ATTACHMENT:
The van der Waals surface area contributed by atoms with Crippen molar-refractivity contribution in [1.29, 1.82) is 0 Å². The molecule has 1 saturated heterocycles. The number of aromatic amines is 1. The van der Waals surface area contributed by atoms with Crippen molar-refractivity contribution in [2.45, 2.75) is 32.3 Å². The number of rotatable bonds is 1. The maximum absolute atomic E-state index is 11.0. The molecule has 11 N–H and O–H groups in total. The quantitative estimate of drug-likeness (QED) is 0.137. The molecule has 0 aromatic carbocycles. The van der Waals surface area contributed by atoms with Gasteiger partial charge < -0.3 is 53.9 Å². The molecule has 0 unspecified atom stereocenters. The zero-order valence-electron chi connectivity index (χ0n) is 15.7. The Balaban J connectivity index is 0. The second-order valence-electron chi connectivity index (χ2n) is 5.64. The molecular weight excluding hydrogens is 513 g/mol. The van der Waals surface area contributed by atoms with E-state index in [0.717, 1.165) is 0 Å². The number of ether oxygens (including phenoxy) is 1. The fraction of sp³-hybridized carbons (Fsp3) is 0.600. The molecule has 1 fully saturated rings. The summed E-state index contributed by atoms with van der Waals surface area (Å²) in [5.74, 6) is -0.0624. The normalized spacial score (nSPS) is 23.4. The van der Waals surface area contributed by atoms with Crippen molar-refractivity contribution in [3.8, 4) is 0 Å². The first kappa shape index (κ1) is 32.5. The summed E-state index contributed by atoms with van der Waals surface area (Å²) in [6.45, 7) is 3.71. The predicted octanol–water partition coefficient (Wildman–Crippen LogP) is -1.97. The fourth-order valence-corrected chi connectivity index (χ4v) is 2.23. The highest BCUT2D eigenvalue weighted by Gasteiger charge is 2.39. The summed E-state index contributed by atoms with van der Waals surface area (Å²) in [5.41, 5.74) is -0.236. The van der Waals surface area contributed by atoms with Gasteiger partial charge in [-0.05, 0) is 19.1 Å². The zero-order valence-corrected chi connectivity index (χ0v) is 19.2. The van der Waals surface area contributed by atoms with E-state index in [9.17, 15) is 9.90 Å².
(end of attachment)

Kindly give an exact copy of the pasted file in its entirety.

The van der Waals surface area contributed by atoms with Crippen molar-refractivity contribution in [1.29, 1.82) is 0 Å². The molecule has 1 saturated heterocycles. The number of aromatic amines is 1. The van der Waals surface area contributed by atoms with Crippen molar-refractivity contribution in [2.45, 2.75) is 32.3 Å². The number of rotatable bonds is 1. The maximum absolute atomic E-state index is 11.0. The molecule has 11 N–H and O–H groups in total. The quantitative estimate of drug-likeness (QED) is 0.137. The molecule has 0 aromatic carbocycles. The van der Waals surface area contributed by atoms with Gasteiger partial charge < -0.3 is 53.9 Å². The molecule has 0 unspecified atom stereocenters. The zero-order valence-electron chi connectivity index (χ0n) is 15.7. The Balaban J connectivity index is 0. The second-order valence-electron chi connectivity index (χ2n) is 5.64. The molecular weight excluding hydrogens is 513 g/mol. The van der Waals surface area contributed by atoms with E-state index in [0.717, 1.165) is 0 Å². The number of ether oxygens (including phenoxy) is 1. The fraction of sp³-hybridized carbons (Fsp3) is 0.600. The molecule has 1 fully saturated rings. The summed E-state index contributed by atoms with van der Waals surface area (Å²) in [5.74, 6) is -0.0624. The normalized spacial score (nSPS) is 23.4. The van der Waals surface area contributed by atoms with Crippen molar-refractivity contribution in [3.8, 4) is 0 Å². The first kappa shape index (κ1) is 32.5. The summed E-state index contributed by atoms with van der Waals surface area (Å²) in [6.45, 7) is 3.71. The predicted octanol–water partition coefficient (Wildman–Crippen LogP) is -1.97. The fourth-order valence-corrected chi connectivity index (χ4v) is 2.23. The highest BCUT2D eigenvalue weighted by Gasteiger charge is 2.39. The summed E-state index contributed by atoms with van der Waals surface area (Å²) in [5.41, 5.74) is -0.236. The van der Waals surface area contributed by atoms with Gasteiger partial charge in [-0.05, 0) is 19.1 Å². The zero-order valence-corrected chi connectivity index (χ0v) is 19.2. The van der Waals surface area contributed by atoms with E-state index in [9.17, 15) is 9.90 Å².